- Associated Press - Wednesday, June 29, 2016

OAKLAND, Calif. (AP) - From Glocks, Sig Sauers and Remingtons to sniper and assault rifles, 944 guns that once belonged to law enforcement officers across California have been either stolen, lost or can’t be accounted for since 2010.

A new exclusive Bay Area News Group investigation (http://bayareane.ws/2907rV3 ) surveyed more than 240 local, state and federal law enforcement agencies and discovered an alarming disregard for the way many officers - from police chiefs to cadets to FBI agents - safeguard their weapons.

The investigation comes a year after a bullet from a federal agent’s stolen gun killed 32-year-old Kate Steinle on a San Francisco pier.

The guns have been stolen from behind car seats and inside glove boxes, swiped from gym bags, dresser drawers, tailgates, and even atop a toilet paper dispenser in a car dealership’s bathroom. Fewer than 20 percent have been recovered.

Little attention had been paid to the issue before Steinle’s highly publicized death. But at least 86 weapons were snatched from officers’ vehicles between January 2010 and last June’s smash-and-grab burglary of a U.S. Bureau of Land Management ranger’s gun recovered after Steinle’s shooting, the newspaper reported.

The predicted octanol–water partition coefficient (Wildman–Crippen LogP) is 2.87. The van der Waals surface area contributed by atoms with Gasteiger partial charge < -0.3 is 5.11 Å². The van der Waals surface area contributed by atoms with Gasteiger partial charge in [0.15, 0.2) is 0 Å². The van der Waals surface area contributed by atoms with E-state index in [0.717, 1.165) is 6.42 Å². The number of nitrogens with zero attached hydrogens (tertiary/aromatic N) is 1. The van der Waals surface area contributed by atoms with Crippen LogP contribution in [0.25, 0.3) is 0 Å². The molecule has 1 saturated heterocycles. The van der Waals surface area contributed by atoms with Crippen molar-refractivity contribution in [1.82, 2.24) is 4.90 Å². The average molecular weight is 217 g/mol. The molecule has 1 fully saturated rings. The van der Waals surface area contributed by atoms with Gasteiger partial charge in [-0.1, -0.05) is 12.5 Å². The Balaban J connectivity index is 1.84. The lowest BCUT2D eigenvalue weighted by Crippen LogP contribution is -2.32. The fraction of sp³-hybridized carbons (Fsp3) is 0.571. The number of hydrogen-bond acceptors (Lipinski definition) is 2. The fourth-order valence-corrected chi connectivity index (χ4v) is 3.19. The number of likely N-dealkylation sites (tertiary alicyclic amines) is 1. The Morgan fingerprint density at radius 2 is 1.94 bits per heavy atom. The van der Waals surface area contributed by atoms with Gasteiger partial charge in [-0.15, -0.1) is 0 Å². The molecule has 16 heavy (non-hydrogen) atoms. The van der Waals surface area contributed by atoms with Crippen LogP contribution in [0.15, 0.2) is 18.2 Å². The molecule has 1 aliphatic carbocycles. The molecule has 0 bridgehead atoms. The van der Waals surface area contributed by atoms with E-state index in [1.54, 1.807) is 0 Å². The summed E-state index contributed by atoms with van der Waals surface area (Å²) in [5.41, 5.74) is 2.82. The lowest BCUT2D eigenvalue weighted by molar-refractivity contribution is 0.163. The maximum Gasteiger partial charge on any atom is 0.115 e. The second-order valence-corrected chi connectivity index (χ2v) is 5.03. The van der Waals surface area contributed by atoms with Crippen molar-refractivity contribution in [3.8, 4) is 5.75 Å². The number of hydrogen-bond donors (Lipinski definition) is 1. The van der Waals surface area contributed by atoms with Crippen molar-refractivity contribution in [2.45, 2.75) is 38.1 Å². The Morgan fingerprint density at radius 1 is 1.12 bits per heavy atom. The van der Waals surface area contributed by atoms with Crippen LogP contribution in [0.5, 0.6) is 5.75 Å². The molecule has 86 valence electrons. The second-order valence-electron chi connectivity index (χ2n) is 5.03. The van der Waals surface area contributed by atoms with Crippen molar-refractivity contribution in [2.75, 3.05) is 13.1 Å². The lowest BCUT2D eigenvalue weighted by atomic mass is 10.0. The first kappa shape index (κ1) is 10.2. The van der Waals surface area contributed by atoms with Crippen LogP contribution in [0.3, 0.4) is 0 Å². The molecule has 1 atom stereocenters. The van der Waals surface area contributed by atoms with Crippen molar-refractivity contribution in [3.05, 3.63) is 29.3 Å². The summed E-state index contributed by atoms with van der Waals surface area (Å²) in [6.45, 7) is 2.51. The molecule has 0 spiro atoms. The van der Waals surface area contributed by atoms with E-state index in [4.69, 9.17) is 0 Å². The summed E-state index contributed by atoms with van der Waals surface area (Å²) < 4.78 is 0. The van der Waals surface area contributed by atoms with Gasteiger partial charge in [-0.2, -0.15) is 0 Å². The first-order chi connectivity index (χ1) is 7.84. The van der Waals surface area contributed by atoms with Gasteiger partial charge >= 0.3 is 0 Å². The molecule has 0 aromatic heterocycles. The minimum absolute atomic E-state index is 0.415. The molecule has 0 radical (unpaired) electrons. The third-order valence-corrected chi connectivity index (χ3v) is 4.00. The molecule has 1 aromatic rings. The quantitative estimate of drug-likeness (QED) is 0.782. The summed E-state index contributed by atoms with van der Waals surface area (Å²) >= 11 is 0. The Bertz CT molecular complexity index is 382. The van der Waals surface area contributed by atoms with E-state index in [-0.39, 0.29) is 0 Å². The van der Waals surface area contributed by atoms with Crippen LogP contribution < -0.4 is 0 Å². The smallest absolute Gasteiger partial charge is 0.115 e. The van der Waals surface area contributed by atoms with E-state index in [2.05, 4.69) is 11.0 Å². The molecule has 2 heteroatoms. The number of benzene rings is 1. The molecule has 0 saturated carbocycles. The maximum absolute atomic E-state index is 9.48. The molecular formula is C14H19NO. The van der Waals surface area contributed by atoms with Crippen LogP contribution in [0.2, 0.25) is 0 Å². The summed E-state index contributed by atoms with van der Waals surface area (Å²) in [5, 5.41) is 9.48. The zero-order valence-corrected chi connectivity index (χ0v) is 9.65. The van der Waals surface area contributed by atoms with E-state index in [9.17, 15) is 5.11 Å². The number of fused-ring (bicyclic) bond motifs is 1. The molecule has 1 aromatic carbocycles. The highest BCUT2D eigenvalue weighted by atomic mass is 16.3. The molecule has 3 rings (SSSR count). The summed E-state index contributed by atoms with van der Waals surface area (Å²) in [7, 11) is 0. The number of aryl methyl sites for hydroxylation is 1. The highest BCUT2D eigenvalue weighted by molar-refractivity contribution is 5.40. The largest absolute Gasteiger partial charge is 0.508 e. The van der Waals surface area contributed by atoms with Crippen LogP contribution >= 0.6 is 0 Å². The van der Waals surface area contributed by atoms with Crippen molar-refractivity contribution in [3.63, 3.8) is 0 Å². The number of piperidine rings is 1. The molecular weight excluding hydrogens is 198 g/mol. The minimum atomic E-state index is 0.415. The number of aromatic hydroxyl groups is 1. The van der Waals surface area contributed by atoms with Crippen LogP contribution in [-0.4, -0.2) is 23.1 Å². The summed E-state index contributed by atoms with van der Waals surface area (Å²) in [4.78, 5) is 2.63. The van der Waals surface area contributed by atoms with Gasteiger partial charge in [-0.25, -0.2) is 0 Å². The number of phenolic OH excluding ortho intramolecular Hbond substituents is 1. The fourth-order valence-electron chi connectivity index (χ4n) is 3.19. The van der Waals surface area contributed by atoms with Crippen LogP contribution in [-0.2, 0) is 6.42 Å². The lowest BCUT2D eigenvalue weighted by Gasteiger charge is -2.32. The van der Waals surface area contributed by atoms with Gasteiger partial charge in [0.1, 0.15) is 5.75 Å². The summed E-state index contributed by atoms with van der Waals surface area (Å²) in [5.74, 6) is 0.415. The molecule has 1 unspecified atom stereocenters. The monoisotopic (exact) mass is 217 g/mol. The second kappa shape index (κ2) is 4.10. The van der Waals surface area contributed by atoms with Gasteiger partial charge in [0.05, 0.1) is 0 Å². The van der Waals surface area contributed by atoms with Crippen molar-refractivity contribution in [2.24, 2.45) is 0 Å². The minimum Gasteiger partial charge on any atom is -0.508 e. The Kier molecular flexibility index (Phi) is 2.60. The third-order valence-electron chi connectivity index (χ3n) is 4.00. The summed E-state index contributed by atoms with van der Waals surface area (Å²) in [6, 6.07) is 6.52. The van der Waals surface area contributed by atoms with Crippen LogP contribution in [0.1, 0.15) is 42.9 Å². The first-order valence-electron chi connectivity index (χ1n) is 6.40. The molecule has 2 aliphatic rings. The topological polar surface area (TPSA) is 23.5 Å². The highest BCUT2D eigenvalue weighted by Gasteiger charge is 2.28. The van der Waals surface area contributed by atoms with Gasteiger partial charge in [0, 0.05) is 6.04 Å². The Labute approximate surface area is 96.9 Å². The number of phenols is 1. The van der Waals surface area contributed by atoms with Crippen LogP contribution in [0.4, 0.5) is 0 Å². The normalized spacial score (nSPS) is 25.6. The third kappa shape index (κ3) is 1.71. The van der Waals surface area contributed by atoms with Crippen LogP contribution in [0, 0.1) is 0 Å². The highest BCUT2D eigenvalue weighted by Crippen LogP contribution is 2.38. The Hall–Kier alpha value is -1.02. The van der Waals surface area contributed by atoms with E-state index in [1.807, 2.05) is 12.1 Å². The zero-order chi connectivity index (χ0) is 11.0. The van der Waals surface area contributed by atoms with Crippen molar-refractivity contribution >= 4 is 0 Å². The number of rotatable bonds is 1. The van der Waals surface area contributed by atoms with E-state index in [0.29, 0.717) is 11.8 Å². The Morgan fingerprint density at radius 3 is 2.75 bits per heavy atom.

Police have not determined who stole that gun, but a man in the U.S. illegally is charged in Steinle’s death.

“You just can’t leave a gun alone in a vehicle,” retired FBI Agent Jim Wedick told the Bay Area News Group. “You just can’t do it. It has to be in a compartment, or in chains an inch thick wrapped around a lead box, because, God forbid, someone gets hurt.”

In addition to Steinle’s death an Oakland muralist was also killed with a stolen gun last year.

This news organization’s investigation also uncovered that a gun stolen from a Tracy police officer in 2010 was used to kill a man in Contra Costa County four years later, and a now-retired Piedmont police chief’s stolen gun in 2012 was used in a San Francisco gang shooting that year.

State Sen. Jerry Hill, D-San Mateo who is sponsoring a bill requiring officers to secure weapons left in vehicles, said the practice of leaving guns unattended must stop.

“They don’t take it as seriously as they should, and what the effects of it could be if it gets lost to the wrong hands,” Hill said.

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Information from: San Jose (Calif.) Mercury News, http://www.mercurynews.com

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